After the opening night film, Time Out Of Mind, opened the minds of festival goers to the plight of homelessness, the Sarasota Film Festival followed it up with an incredible array of short films addressing the issues of poverty, homelessness and economic disparity. With a grant from the Bill Gates Foundations, these films were selected for a screening at the Sundance Film Festival, and were so successful at illustrating the point that the entire program was screened again here in Sarasota, a first in the world of film festivals.
The impetus for the program, and I would assume for most artists addressing social issues, was summed up in the programs promotional piece, “Creativity can expose the world, creativity can change the world.” By selecting homelessness as the theme for this year’s film festival, Mark Famiglio and the SFF programming staff have offered up a grand opportunity for Sarasota residents to take part in overcoming the epidemic of homelessness by better understanding it.
The shorts opened with Isabelle’s Garden about a young Choctaw girl living in Oklahoma, who starts her day by writing and hanging blessings around her garden before watering the plants and taking some fresh produce to her neighbors. Her methodology, “I send blessings to the earth, and the earth sends blessings to us,” is manifested when a few dozen neighbors show up to help with the garden, thereby creating abundance for all through the strength of community.
The program continued with a lesson on the ease of using complimentary currencies such as time banking in the Argentinian film The Visible Hand, a portrait of a poverty stricken nanny who travels hours to care for rich people’s children in Melody, and the story of how investing in an individual can change their life in Dropping In. The collection also included 175 Grams, which refers to the weight of a frisbee and the community that is being created in India by Ultimate Frisbee games, an incredibly eye-opening documentary about the culture that has been developed by people living under Africa’s longest bridge in A Will of Iron, and how growing and sharing food on the US border in Arizona is helping people overcome our broken, industrial food system in Man in the Maze.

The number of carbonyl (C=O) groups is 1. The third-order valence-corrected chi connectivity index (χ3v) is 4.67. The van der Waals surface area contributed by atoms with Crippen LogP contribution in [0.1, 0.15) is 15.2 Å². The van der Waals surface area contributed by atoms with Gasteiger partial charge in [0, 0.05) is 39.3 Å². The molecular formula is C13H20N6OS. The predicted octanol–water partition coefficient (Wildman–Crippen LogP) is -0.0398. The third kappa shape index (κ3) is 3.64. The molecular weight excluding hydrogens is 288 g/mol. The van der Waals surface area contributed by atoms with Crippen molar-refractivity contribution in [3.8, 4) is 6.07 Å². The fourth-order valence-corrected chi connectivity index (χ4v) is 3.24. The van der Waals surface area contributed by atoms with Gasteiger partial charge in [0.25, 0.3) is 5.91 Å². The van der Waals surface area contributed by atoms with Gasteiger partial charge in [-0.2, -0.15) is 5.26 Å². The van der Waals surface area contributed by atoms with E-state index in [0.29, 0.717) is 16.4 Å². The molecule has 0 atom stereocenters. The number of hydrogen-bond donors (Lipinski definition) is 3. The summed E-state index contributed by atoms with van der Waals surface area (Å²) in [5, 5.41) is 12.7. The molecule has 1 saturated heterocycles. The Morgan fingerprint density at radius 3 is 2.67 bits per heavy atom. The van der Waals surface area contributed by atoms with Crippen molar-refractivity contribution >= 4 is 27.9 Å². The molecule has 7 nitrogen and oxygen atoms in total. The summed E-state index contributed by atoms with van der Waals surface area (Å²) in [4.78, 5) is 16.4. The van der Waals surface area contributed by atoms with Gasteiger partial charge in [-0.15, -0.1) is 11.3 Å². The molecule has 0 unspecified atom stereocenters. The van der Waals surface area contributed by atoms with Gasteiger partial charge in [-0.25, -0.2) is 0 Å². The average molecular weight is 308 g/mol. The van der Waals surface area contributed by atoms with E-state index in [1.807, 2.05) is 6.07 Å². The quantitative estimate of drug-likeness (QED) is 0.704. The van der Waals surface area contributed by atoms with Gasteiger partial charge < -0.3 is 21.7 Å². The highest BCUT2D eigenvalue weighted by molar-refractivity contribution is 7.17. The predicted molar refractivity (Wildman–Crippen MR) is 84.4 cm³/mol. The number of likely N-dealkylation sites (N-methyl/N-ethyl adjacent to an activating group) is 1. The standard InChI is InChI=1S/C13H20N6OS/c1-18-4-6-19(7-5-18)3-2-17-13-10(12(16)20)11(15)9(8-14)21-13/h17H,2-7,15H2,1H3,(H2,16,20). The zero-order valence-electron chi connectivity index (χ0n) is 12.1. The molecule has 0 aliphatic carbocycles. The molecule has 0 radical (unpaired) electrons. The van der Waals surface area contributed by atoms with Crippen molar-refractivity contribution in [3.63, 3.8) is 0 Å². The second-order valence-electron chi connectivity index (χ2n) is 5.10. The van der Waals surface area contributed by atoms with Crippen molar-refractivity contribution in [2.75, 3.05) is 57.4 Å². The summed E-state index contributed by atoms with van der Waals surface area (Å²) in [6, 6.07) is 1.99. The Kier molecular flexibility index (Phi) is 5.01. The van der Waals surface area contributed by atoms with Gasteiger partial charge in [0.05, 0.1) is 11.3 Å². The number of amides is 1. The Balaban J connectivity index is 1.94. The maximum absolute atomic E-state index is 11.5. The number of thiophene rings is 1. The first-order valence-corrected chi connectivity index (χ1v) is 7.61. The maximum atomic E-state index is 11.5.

Ultimately, these film offer hope for the species as we seem that in spite of difficult circumstances, people find ways to excel, connect, and find value in life beyond the limitations of money. By following the example of the Philadelpha teens in the film, The World Is As Big Or As Small As You Make It, who, when they are not practicing as a dance troupe, communicate through Skype with other teens around the world to better understand other cultures, and thereby understand their similarities, we can use creativity to make change.
After the program, Michael Dunaway hosted a panel discussion including four filmmakers, Clay and Tif Hassler of Homeless and Thomas Wirthenson & Mark Reay of Homme Less, and our own city manager Tom Barwin, about the issue of homelessness. Essentially, the panel agreed that each individual affected by homelessness has a story which needs to be heard and understood if we are to move beyond this crisis. We are given great hope, and we have great opportunity. The only question that remains is how we will respond. My hope is that we will be as heroic as the characters we saw in these films.